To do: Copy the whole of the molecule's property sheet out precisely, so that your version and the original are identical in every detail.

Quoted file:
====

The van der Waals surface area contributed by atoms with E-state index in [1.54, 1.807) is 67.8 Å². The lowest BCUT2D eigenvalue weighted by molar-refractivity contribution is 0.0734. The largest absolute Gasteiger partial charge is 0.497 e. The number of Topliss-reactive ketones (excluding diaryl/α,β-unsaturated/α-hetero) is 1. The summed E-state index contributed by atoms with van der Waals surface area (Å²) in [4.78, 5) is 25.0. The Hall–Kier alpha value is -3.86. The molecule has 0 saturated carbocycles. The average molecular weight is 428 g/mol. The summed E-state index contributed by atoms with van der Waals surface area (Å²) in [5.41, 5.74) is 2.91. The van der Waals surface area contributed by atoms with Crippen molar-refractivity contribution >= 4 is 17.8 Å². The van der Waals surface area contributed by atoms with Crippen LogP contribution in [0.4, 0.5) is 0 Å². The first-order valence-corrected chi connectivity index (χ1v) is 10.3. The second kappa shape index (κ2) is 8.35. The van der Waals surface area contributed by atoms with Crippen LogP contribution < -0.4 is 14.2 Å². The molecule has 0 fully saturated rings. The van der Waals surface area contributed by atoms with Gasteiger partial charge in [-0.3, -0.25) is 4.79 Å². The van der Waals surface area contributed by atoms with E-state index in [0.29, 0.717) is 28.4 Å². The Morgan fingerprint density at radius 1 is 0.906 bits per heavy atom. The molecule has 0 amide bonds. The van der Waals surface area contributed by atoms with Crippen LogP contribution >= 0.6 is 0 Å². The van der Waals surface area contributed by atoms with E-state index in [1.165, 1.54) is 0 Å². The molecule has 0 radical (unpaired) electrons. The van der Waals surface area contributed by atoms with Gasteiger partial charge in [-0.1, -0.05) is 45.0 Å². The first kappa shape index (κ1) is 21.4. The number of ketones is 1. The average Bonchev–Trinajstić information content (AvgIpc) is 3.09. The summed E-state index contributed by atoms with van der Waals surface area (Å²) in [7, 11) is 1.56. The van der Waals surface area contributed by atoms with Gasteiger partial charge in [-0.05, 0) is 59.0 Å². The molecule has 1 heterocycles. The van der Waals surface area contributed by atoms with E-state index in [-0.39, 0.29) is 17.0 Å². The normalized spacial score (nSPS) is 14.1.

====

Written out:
The van der Waals surface area contributed by atoms with E-state index in [1.54, 1.807) is 67.8 Å². The lowest BCUT2D eigenvalue weighted by molar-refractivity contribution is 0.0734. The largest absolute Gasteiger partial charge is 0.497 e. The number of Topliss-reactive ketones (excluding diaryl/α,β-unsaturated/α-hetero) is 1. The summed E-state index contributed by atoms with van der Waals surface area (Å²) in [4.78, 5) is 25.0. The Hall–Kier alpha value is -3.86. The molecule has 0 saturated carbocycles. The average molecular weight is 428 g/mol. The summed E-state index contributed by atoms with van der Waals surface area (Å²) in [5.41, 5.74) is 2.91. The van der Waals surface area contributed by atoms with Crippen molar-refractivity contribution >= 4 is 17.8 Å². The van der Waals surface area contributed by atoms with Crippen LogP contribution in [0.4, 0.5) is 0 Å². The first-order valence-corrected chi connectivity index (χ1v) is 10.3. The second kappa shape index (κ2) is 8.35. The van der Waals surface area contributed by atoms with Crippen LogP contribution < -0.4 is 14.2 Å². The molecule has 0 fully saturated rings. The van der Waals surface area contributed by atoms with Gasteiger partial charge in [-0.3, -0.25) is 4.79 Å². The van der Waals surface area contributed by atoms with E-state index in [0.29, 0.717) is 28.4 Å². The Morgan fingerprint density at radius 1 is 0.906 bits per heavy atom. The molecule has 0 amide bonds. The van der Waals surface area contributed by atoms with Crippen LogP contribution >= 0.6 is 0 Å². The van der Waals surface area contributed by atoms with E-state index in [1.165, 1.54) is 0 Å². The molecule has 0 radical (unpaired) electrons. The van der Waals surface area contributed by atoms with Gasteiger partial charge in [-0.1, -0.05) is 45.0 Å². The first kappa shape index (κ1) is 21.4. The number of ketones is 1. The average Bonchev–Trinajstić information content (AvgIpc) is 3.09. The summed E-state index contributed by atoms with van der Waals surface area (Å²) in [7, 11) is 1.56. The van der Waals surface area contributed by atoms with Gasteiger partial charge in [-0.05, 0) is 59.0 Å². The molecule has 1 heterocycles. The van der Waals surface area contributed by atoms with E-state index in [-0.39, 0.29) is 17.0 Å². The normalized spacial score (nSPS) is 14.1.